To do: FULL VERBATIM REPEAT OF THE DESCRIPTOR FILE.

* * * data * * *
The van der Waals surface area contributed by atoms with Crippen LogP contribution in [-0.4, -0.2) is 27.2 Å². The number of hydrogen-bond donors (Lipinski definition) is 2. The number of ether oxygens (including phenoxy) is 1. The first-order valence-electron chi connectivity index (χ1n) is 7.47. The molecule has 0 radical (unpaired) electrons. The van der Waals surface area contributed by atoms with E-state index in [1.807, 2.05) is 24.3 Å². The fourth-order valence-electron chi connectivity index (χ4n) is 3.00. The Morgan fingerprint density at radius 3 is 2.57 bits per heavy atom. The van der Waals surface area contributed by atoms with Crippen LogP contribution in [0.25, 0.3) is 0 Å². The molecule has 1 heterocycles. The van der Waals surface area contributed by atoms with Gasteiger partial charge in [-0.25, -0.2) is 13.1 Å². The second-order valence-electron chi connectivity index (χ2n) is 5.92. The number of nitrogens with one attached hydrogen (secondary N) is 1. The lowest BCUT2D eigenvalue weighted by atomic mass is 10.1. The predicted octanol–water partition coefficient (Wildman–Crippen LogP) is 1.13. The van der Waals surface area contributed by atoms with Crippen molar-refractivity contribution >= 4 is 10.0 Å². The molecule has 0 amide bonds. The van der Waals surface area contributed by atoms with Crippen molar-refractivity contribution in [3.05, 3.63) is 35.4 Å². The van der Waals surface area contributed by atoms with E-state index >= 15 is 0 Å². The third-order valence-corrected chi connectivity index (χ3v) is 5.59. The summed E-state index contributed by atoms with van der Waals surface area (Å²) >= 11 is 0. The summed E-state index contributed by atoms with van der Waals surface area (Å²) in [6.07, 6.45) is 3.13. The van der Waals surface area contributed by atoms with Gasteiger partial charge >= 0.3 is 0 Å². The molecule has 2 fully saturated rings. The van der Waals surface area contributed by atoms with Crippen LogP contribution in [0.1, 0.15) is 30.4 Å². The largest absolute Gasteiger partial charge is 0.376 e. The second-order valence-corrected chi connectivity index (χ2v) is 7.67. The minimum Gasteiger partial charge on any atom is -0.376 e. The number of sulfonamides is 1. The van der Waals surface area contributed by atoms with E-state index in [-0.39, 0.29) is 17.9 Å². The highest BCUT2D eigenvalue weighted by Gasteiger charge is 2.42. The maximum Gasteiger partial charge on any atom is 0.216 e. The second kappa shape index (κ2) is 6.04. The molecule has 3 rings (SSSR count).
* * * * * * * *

The van der Waals surface area contributed by atoms with Crippen LogP contribution in [-0.4, -0.2) is 27.2 Å². The number of hydrogen-bond donors (Lipinski definition) is 2. The number of ether oxygens (including phenoxy) is 1. The first-order valence-electron chi connectivity index (χ1n) is 7.47. The molecule has 0 radical (unpaired) electrons. The van der Waals surface area contributed by atoms with E-state index in [1.807, 2.05) is 24.3 Å². The fourth-order valence-electron chi connectivity index (χ4n) is 3.00. The Morgan fingerprint density at radius 3 is 2.57 bits per heavy atom. The van der Waals surface area contributed by atoms with Crippen LogP contribution in [0.25, 0.3) is 0 Å². The molecule has 1 heterocycles. The van der Waals surface area contributed by atoms with Gasteiger partial charge in [-0.25, -0.2) is 13.1 Å². The second-order valence-electron chi connectivity index (χ2n) is 5.92. The number of nitrogens with one attached hydrogen (secondary N) is 1. The lowest BCUT2D eigenvalue weighted by atomic mass is 10.1. The predicted octanol–water partition coefficient (Wildman–Crippen LogP) is 1.13. The van der Waals surface area contributed by atoms with Crippen molar-refractivity contribution >= 4 is 10.0 Å². The molecule has 0 amide bonds. The van der Waals surface area contributed by atoms with Crippen molar-refractivity contribution in [3.05, 3.63) is 35.4 Å². The van der Waals surface area contributed by atoms with E-state index >= 15 is 0 Å². The third-order valence-corrected chi connectivity index (χ3v) is 5.59. The summed E-state index contributed by atoms with van der Waals surface area (Å²) >= 11 is 0. The summed E-state index contributed by atoms with van der Waals surface area (Å²) in [6.07, 6.45) is 3.13. The van der Waals surface area contributed by atoms with Gasteiger partial charge >= 0.3 is 0 Å². The molecule has 2 fully saturated rings. The van der Waals surface area contributed by atoms with Crippen LogP contribution in [0.1, 0.15) is 30.4 Å². The largest absolute Gasteiger partial charge is 0.376 e. The second-order valence-corrected chi connectivity index (χ2v) is 7.67. The minimum Gasteiger partial charge on any atom is -0.376 e. The number of sulfonamides is 1. The van der Waals surface area contributed by atoms with E-state index in [-0.39, 0.29) is 17.9 Å². The highest BCUT2D eigenvalue weighted by Gasteiger charge is 2.42. The maximum Gasteiger partial charge on any atom is 0.216 e. The second kappa shape index (κ2) is 6.04. The molecule has 3 rings (SSSR count).